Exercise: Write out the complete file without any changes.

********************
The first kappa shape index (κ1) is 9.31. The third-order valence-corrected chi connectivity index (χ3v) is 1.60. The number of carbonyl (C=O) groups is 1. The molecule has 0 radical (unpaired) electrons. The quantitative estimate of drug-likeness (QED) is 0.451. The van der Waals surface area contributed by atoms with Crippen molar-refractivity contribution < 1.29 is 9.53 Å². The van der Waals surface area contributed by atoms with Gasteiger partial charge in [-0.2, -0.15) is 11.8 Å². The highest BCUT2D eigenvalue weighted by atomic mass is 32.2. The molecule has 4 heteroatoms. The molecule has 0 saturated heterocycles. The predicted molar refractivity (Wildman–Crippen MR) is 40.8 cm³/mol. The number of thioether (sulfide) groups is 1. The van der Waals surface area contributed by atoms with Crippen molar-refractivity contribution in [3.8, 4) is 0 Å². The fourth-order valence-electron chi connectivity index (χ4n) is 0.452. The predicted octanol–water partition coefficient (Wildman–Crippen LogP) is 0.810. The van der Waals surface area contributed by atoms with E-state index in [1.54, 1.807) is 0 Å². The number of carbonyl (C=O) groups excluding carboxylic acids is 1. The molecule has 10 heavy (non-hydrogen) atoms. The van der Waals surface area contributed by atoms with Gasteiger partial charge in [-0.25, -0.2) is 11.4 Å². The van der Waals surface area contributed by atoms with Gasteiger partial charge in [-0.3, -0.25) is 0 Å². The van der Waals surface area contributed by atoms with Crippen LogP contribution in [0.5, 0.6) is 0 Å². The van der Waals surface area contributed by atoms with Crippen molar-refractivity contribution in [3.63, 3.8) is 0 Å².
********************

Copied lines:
The first kappa shape index (κ1) is 9.31. The third-order valence-corrected chi connectivity index (χ3v) is 1.60. The number of carbonyl (C=O) groups is 1. The molecule has 0 radical (unpaired) electrons. The quantitative estimate of drug-likeness (QED) is 0.451. The van der Waals surface area contributed by atoms with Crippen molar-refractivity contribution < 1.29 is 9.53 Å². The van der Waals surface area contributed by atoms with Gasteiger partial charge in [-0.2, -0.15) is 11.8 Å². The highest BCUT2D eigenvalue weighted by atomic mass is 32.2. The molecule has 4 heteroatoms. The molecule has 0 saturated heterocycles. The predicted molar refractivity (Wildman–Crippen MR) is 40.8 cm³/mol. The number of thioether (sulfide) groups is 1. The van der Waals surface area contributed by atoms with Crippen molar-refractivity contribution in [3.8, 4) is 0 Å². The fourth-order valence-electron chi connectivity index (χ4n) is 0.452. The predicted octanol–water partition coefficient (Wildman–Crippen LogP) is 0.810. The van der Waals surface area contributed by atoms with E-state index in [1.54, 1.807) is 0 Å². The number of carbonyl (C=O) groups excluding carboxylic acids is 1. The molecule has 10 heavy (non-hydrogen) atoms. The van der Waals surface area contributed by atoms with Gasteiger partial charge in [-0.25, -0.2) is 11.4 Å². The van der Waals surface area contributed by atoms with Gasteiger partial charge in [-0.3, -0.25) is 0 Å². The van der Waals surface area contributed by atoms with Crippen LogP contribution in [0.5, 0.6) is 0 Å². The van der Waals surface area contributed by atoms with Crippen molar-refractivity contribution in [3.63, 3.8) is 0 Å².